BOSTON (Reuters) - Novell Inc will sell itself in a complex $2.2 billion deal that includes the sale of key patents to a consortium led by Microsoft Corp and ends a months-long auction that frustrated investors.
Most of Novell, a pioneer in computer technologies, will go to Attachmate Corp, a data center software maker owned by an investment group led by Francisco Partners, Golden Gate Capital and Thoma Bravo.
Attachment will pay $6.10 a share, a slim premium to last week’s close — but 28 percent more than Novell’s price in early March just before it disclosed an unsolicited offer from another investment group.
Attachmate’s actual cost will, however, be about $650 million after accounting for Novell’s approximately $1 billion of cash and the $450 million from the patents sale.
Shares of Novell — which was on the selling block for months before it secured final agreements — rose 6.6 percent to $5.96 in the afternoon, still a shade below the offer price.
The agreement follows Novell’s rejection in March of an unsolicited proposal from private equity firm Elliott Management. That bid kicked off an auction for the troubled maker of software that big corporations use to operate their data centers.
The deal — which is conditional on Microsoft’s purchase of patents — also calls for Elliott Management to take an undisclosed equity stake in Attachmate.
Novell’s crown jewels include a popular version of the Linux operating system and software that companies use to monitor employee identities. It also sells a corporate email program and Unix operating system, but sales of those are on the decline.
“It’s a combination of some declining businesses and some growth businesses. I think it’s fairly priced,” said Jefferies & Co analyst Katherine Egbert.
Novell engineered the deal after spending months reviewing offers in its various assets from potential buyers, including questioning whether it should remain independent.
“The board explored all alternatives ... and found this to be the best value for our shareholders,” Novell Chief Executive Ron Hovsepian said in an interview.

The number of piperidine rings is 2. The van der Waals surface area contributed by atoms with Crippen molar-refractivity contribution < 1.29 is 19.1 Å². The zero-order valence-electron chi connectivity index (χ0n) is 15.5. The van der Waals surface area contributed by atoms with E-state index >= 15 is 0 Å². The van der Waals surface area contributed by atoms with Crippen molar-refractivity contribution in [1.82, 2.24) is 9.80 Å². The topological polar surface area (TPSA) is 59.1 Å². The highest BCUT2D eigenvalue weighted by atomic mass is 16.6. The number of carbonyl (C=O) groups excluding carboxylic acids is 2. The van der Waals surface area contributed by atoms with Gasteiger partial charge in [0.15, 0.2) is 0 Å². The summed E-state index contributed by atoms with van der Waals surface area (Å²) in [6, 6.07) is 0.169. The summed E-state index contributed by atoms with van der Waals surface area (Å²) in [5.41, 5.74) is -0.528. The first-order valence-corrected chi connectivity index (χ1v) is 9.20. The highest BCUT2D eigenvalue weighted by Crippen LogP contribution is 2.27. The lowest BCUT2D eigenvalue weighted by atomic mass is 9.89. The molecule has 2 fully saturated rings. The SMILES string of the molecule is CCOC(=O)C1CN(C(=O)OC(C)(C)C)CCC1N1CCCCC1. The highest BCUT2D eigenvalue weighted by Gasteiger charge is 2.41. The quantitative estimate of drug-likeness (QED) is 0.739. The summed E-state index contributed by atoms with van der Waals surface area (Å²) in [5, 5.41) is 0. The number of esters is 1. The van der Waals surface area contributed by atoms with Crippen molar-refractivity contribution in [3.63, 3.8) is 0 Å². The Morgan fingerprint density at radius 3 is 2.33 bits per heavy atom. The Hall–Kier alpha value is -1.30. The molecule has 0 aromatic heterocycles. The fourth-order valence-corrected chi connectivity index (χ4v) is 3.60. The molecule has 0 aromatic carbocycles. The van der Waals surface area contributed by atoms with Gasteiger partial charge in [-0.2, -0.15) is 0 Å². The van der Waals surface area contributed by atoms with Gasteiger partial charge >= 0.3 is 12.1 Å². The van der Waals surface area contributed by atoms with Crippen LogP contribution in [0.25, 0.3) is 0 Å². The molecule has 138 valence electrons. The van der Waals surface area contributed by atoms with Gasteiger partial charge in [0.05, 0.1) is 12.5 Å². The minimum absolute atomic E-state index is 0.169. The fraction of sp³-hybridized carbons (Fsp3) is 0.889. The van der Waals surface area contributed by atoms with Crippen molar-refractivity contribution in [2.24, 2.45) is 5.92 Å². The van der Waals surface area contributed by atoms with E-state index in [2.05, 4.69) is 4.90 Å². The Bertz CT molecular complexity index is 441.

Both deals are expected to close in the first quarter of next year.
Novell and Microsoft did not disclose which patents will change hands. Microsoft declined to identify the other companies in the coalition.
Novell, which was founded in 1979, has been a pioneer in key computer technologies over the past three decades including networking, Unix operating systems, email software and, more recently, the Linux operating system.
Eben Moglen, a professor at Columbia Law School and founding director of the nonprofit Software Freedom Law Center, said he suspected that some of the unknown patents could be related to technology used by open source programmers.
Open source software refers to computer programs licensed under contracts that generally allow developers to work with them and distribute them at no cost. That is designed to foster innovation in computing.
“The threat is that commercial users or distributors who can pay royalties will be asked to pay royalties, and the nonprofit community-based sector that actually produces the innovation and which cannot pay royalties or accept conditions on distribution will be hobbled, interfered with or impeded,” Moglen said in an interview.
Attachmate plans to operate Novell as two units, Novell and SUSE Linux, along with its other holding NetIQ and expects the resulting company to have revenue of about $1 billion a year.
Jeff Hawn, the CEO of Attachmate, said his company expects to generate some savings as a result of the deal, possibly through job cuts, but he declined to give details.
JPMorgan was Novell’s financial adviser and Skadden Arps, Slate, Meagher & Flom was its legal adviser in the agreement. Attachmate used Credit Suisse and RBC Capital Markets as financial advisers and Jones Day as legal adviser.
Additional reporting by Sinead Carew and Nadia Damouni; Editing by Edwin Chan, Derek Caney, Matthew Lewis and Steve Orlofsky